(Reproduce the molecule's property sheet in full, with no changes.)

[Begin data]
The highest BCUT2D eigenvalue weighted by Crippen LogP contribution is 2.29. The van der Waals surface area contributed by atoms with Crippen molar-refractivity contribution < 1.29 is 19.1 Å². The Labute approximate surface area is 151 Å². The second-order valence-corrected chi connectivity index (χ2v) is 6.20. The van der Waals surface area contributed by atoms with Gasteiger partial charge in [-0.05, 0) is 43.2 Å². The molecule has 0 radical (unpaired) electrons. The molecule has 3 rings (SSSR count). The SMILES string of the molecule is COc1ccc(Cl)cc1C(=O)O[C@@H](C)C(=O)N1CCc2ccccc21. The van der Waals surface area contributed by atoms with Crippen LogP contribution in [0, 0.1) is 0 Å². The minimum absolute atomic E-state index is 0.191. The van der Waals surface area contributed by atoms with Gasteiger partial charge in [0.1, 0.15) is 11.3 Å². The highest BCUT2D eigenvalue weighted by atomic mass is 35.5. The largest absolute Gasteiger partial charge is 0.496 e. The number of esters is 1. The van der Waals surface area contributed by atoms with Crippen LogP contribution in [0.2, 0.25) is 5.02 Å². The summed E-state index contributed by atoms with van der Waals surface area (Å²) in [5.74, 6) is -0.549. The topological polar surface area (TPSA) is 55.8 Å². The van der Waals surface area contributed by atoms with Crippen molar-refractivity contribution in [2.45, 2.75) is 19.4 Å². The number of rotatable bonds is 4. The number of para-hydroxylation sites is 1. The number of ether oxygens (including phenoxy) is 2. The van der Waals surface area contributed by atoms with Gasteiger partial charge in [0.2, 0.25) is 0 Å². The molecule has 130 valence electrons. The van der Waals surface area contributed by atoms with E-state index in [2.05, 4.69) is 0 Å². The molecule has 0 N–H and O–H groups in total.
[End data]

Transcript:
The highest BCUT2D eigenvalue weighted by Crippen LogP contribution is 2.29. The van der Waals surface area contributed by atoms with Crippen molar-refractivity contribution < 1.29 is 19.1 Å². The Labute approximate surface area is 151 Å². The second-order valence-corrected chi connectivity index (χ2v) is 6.20. The van der Waals surface area contributed by atoms with Gasteiger partial charge in [-0.05, 0) is 43.2 Å². The molecule has 0 radical (unpaired) electrons. The molecule has 3 rings (SSSR count). The SMILES string of the molecule is COc1ccc(Cl)cc1C(=O)O[C@@H](C)C(=O)N1CCc2ccccc21. The van der Waals surface area contributed by atoms with Crippen LogP contribution in [0, 0.1) is 0 Å². The minimum absolute atomic E-state index is 0.191. The van der Waals surface area contributed by atoms with Gasteiger partial charge in [0.1, 0.15) is 11.3 Å². The highest BCUT2D eigenvalue weighted by atomic mass is 35.5. The largest absolute Gasteiger partial charge is 0.496 e. The number of esters is 1. The van der Waals surface area contributed by atoms with Crippen LogP contribution in [0.2, 0.25) is 5.02 Å². The summed E-state index contributed by atoms with van der Waals surface area (Å²) in [5.74, 6) is -0.549. The topological polar surface area (TPSA) is 55.8 Å². The van der Waals surface area contributed by atoms with Crippen molar-refractivity contribution in [2.45, 2.75) is 19.4 Å². The number of rotatable bonds is 4. The number of para-hydroxylation sites is 1. The number of ether oxygens (including phenoxy) is 2. The van der Waals surface area contributed by atoms with Gasteiger partial charge in [0.2, 0.25) is 0 Å². The molecule has 130 valence electrons. The van der Waals surface area contributed by atoms with E-state index in [2.05, 4.69) is 0 Å². The molecule has 0 N–H and O–H groups in total.